In addition, at least six patients demonstrated elevated levels of beta-D-glucan, another biomarker of fungal infection. Among identified patients, 142 people are under investigation, 18 are suspected to be infected, 10 have been determined as a probable case and six are confirmed cases. Four of these patients have died, a crude Case Fatality Rate (CFR) of 11%, consistent with previously reported fatality rates from other fungal species with treatment in neurosurgical patients.
Fungal Meningitis Characteristics
Depending on the organism, the incubation period for fungal meningitis is typically reported as 30 to 180 days post exposure after neurosurgical procedures. However, in some fungal species, the incubation period may be much longer. The Fusarium species complex has been responsible for previous outbreaks of fungal meningitis with very high (>48%) case fatality rates.
The primary factors associated with higher mortality from these organisms in central nervous system infections include delay in diagnosis, delay in treatment, host immunosuppression, mycotoxic toxin generation and the availability of appropriate treatment regimes.
Clinical Presentation of Fungal Meningitis
Although the signs and symptoms of fungal meningitis are usually consistent with other causes of meningitis, the findings are typically slower to develop and more subtle initially. This is primarily due to the usually slower growth of the organism. Low grade fever, headache, photosensitivity, neck stiffness, meningeal signs, irritability, malaise, myalgia and alteration in mental status are often reported. Any such symptoms in patients exposed should trigger not only the recommended LP workup, but MRI imaging and initiation of treatment, due to the higher lethality caused by a delay in treatment.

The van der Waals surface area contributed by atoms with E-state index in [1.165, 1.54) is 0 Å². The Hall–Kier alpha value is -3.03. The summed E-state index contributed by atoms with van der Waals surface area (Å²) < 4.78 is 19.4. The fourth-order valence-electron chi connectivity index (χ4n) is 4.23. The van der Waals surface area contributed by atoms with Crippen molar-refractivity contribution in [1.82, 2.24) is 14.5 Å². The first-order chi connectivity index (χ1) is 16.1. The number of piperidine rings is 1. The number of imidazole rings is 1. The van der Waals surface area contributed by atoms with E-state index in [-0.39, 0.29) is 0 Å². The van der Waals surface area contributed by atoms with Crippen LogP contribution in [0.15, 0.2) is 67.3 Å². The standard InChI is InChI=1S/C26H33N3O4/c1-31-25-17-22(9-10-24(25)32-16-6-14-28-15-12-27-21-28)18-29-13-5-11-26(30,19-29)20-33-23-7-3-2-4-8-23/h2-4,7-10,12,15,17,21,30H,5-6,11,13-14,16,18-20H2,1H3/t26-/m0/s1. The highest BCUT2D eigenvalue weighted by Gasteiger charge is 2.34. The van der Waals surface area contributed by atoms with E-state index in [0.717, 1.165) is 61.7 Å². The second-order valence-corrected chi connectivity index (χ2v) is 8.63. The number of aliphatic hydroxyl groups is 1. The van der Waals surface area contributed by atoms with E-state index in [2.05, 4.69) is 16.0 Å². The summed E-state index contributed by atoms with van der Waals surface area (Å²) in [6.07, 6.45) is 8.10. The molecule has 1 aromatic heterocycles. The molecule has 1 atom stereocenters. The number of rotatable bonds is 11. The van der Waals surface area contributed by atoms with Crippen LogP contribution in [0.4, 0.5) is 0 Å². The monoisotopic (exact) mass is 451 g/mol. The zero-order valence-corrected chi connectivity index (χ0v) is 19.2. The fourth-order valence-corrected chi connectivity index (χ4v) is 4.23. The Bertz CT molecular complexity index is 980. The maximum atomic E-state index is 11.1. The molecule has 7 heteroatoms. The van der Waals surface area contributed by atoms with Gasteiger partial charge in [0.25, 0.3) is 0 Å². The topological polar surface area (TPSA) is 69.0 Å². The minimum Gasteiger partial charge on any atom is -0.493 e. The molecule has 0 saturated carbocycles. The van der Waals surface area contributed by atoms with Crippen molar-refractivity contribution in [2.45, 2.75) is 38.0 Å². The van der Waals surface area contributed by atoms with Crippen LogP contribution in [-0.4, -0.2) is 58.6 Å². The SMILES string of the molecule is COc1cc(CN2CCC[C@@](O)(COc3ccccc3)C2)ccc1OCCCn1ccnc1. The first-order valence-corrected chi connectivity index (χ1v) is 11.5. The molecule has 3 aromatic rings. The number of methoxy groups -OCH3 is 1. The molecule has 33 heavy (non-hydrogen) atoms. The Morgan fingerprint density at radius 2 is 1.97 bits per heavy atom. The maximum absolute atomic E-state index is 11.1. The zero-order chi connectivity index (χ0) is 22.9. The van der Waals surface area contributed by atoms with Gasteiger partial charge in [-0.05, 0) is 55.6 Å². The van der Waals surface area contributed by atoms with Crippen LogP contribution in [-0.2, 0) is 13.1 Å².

How Should Patients be Managed Diagnostically?
CDC recommendations for all exposed patients – both symptomatic and asymptomatic include:
- Diagnostic lumbar puncture (LP), unless an absolute contraindication exists
- Brain imaging by MRI with and without contrast for symptomatic patients or those with abnormal LP studies, which should not be delayed to obtain imaging
- MRI spine imaging with and without contrast for patients with back pain or paresthesia
- Collect extra CSF for storage and further testing that may be needed
- Opening pressure and routine cell counts, protein, glucose and lactate
- Bacterial, mycobacterial, and fungal stains and cultures
- Beta-d-glucan (Fungitell®) and Aspergillus galactomannan
- CSF for pan-fungal PCR testing or metagenetic testing
Fungal Meningitis Outbreak
Clinicians should keep these rare but serious infections in mind when evaluating patients in the ED, clinic or hospital. Triage, nursing and support staff need to have an awareness of this outbreak and appropriately screen all patients for exposure.
All patients exposed at the two clinics in the city of Matamoros, Mexico, (River Side Surgical Center and Clinica K-3) between January 1, 2023, through May 23, 2023, should have an LP and workup as indicated by the CDC and/or state guidelines.
Living in a global biologic society, patients should always be asked about recent travel and any potential exposures—including surgical or medical treatments associated with Medical Tourism. This is particularly important in the context of currently emerging infectious diseases. With the large number of Americans obtaining care abroad, the risk for these unusual infections can be spread across the nation. Access a full list of resources here.